More than elsewhere, the impact of the global pandemic has sharpened Southeast Asian investors’ focus on environmental and social issues despite calls for greater sustainability-focused performance data, the Schroders Global Investor Study has found.
The sustainability-focused findings of Schroders’ flagship study, which surveyed nearly 24,000 people from 33 locations globally including Singapore, Malaysia, Thailand and Indonesia, found that 67% and 66% of Southeast Asian investors respectively (versus 57% and 55% globally) are now placing greater importance on social and environmental issues.
However, 65% (versus 53% globally) still believe that data/evidence demonstrating that investing sustainably delivers better returns would encourage them to increase their allocations.
A further 47% (versus 36% globally) of investors would like to see some form of self-certification from the investment manager that their investments are sustainable, while 46% (versus 40% globally) said that regular reporting highlighting the impact of their investments are having would motivate them to increase their sustainable investments.
COVID-19 has brought the issues of climate change and resilience to the forefront and key players in Southeast Asia have responded by ramping up their sustainability efforts. For one, the Singapore Exchange proposed mandating climate disclosures in accordance with the Task Force on Climate-related Financial Disclosures.
Meanwhile, Thailand’s Securities Exchange Commission will introduce mandatory ESG disclosure requirements in 2022.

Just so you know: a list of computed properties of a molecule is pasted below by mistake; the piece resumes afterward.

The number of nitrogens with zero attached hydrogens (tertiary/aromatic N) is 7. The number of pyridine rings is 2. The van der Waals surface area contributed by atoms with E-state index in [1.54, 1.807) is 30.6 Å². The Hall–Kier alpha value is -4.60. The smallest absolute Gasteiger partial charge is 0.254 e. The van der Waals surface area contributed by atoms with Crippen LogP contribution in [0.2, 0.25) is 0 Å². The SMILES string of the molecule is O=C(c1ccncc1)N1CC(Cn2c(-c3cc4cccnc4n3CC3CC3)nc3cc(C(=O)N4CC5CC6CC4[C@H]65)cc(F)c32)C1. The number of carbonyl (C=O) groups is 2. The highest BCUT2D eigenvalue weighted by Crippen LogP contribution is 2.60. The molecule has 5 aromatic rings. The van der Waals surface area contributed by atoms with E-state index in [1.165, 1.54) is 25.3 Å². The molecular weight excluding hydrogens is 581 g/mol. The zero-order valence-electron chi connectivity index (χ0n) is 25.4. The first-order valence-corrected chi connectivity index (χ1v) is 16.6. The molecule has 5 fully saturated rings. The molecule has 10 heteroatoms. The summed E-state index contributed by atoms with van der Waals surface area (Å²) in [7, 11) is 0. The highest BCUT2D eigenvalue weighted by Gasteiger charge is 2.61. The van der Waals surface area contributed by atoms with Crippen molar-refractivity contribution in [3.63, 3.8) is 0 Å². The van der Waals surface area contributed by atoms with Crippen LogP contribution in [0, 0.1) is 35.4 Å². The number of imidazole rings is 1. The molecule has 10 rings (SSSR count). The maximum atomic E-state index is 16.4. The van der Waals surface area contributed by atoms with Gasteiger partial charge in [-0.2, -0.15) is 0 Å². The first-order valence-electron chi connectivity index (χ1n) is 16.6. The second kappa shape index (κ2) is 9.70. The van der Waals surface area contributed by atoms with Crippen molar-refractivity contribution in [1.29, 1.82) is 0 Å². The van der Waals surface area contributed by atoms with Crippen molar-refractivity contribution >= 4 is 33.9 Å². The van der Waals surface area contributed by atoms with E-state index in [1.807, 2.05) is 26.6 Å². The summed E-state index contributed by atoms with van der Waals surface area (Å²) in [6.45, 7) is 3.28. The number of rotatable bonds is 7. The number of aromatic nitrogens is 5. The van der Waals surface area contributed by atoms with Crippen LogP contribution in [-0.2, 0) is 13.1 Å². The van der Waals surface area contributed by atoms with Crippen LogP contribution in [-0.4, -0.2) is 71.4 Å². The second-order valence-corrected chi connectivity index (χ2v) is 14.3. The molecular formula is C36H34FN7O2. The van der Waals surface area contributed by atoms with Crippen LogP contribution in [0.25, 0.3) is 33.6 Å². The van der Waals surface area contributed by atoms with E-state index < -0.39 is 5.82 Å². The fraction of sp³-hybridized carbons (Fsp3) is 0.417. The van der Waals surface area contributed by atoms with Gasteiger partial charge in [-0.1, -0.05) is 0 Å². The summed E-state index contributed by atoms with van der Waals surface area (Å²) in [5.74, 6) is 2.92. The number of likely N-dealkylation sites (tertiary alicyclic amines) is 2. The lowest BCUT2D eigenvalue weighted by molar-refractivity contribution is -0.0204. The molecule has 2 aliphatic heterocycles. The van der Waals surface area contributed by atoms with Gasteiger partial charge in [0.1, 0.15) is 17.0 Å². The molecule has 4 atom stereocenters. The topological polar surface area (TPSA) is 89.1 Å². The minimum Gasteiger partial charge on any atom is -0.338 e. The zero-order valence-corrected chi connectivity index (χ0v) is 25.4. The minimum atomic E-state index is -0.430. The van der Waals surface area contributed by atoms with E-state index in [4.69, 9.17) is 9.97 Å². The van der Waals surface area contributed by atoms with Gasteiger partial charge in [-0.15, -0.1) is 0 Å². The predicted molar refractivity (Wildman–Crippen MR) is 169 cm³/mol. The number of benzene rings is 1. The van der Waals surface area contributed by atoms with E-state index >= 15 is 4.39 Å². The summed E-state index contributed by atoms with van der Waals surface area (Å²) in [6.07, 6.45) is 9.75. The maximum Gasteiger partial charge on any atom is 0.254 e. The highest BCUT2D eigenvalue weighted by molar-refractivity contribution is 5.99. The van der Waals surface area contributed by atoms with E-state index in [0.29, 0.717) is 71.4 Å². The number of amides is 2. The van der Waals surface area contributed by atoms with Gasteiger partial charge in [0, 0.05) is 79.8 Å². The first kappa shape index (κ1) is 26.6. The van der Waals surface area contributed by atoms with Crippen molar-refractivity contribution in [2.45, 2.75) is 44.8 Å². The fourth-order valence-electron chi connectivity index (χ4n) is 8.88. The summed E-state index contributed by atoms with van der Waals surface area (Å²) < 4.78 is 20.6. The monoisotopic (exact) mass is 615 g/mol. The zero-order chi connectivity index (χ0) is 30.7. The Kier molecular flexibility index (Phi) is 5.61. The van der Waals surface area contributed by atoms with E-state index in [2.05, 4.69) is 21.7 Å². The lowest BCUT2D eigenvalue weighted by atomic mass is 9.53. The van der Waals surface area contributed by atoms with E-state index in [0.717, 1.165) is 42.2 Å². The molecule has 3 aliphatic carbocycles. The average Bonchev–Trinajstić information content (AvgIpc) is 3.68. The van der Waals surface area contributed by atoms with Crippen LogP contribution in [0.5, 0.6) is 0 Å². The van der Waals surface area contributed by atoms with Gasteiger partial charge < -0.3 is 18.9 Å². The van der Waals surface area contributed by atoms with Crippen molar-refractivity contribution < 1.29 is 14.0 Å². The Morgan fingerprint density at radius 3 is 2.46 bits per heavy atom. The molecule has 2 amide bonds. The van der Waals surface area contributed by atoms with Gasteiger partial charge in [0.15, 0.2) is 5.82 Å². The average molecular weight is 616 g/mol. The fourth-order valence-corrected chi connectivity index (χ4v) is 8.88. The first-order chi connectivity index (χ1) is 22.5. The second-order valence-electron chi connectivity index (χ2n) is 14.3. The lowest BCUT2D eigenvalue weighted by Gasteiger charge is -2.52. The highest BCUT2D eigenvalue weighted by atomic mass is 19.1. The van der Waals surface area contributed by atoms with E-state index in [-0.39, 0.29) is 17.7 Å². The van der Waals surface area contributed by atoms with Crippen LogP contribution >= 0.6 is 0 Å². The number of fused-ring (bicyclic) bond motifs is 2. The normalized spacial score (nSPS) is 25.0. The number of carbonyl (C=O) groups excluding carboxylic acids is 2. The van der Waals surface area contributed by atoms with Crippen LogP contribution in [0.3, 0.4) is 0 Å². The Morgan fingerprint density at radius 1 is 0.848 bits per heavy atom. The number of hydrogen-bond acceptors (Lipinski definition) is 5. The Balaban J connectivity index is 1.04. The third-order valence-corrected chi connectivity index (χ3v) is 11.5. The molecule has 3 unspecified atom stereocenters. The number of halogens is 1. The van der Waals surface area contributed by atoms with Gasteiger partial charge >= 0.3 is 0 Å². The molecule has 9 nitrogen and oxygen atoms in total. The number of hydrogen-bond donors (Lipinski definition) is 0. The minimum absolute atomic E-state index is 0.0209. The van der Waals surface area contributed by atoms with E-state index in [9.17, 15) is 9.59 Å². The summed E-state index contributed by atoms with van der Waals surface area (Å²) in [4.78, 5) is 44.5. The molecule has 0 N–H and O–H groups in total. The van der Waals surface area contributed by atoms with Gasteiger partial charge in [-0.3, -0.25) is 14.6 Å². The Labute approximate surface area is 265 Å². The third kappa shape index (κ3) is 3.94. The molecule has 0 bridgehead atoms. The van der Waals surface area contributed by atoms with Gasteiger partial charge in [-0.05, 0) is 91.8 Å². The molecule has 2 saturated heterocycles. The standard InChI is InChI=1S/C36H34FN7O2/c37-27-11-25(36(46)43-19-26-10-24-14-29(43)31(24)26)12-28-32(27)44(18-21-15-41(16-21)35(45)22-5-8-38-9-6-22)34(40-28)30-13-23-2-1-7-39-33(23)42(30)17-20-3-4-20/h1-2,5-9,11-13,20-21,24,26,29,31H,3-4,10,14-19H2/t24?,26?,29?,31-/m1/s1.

The bulk of investors in the region are at ease with the prospect of embracing sustainability, with 67% of Southeast Asian investors (versus 57% globally) are feeling positive about moving to an entirely sustainable portfolio, so long as the same level of risk and diversification was maintained. Globally, this was most pronounced with younger people aged between 18-37 (60%).
This sentiment was mirrored strongly by investors in Thailand (76%), which topped the global list, and Indonesia (72%). Investors in Malaysia (62%) and Singapore (57%) also ranked highly.
Indeed, 62% (versus 52% globally) of Southeast Asian investors said the environmental impact of investing sustainably was the most appealing factor, ahead of 48% (versus 38% globally) who cited having greater chances of higher returns and 43% (versus 39% globally) who believe it’s aligned with their societal principles.
The study also delved into what controversies would drive people to withdraw from investments. Southeast Asian investors revealed that financial scandals (68%) and data privacy breach or cyber hacks (68%) are the most likely reasons. Some 60% of Southeast Asian investors also stated they would sell out if there were climate change catastrophes.
Investors are also increasingly expecting global action to be taken to address climate change. The study found that pressure was growing on almost all key global stakeholders – from governments, companies and even asset managers – to mitigate the impact.
More than three-quarters (77%) of investors in Southeast Asia (versus 74% globally) agree that this responsibility should fall on the shoulders of governments and regulators. While 74% (versus 68% globally) placed responsibility on companies for tackling climate change. However, the biggest change in sentiment over the past four years has been the growing role expected of asset managers.
61% of Southeast Asian investors (versus 53% globally) believe investment managers and major shareholders are responsible for mitigating climate change. This is substantially higher than the global average of 46% in 2020.
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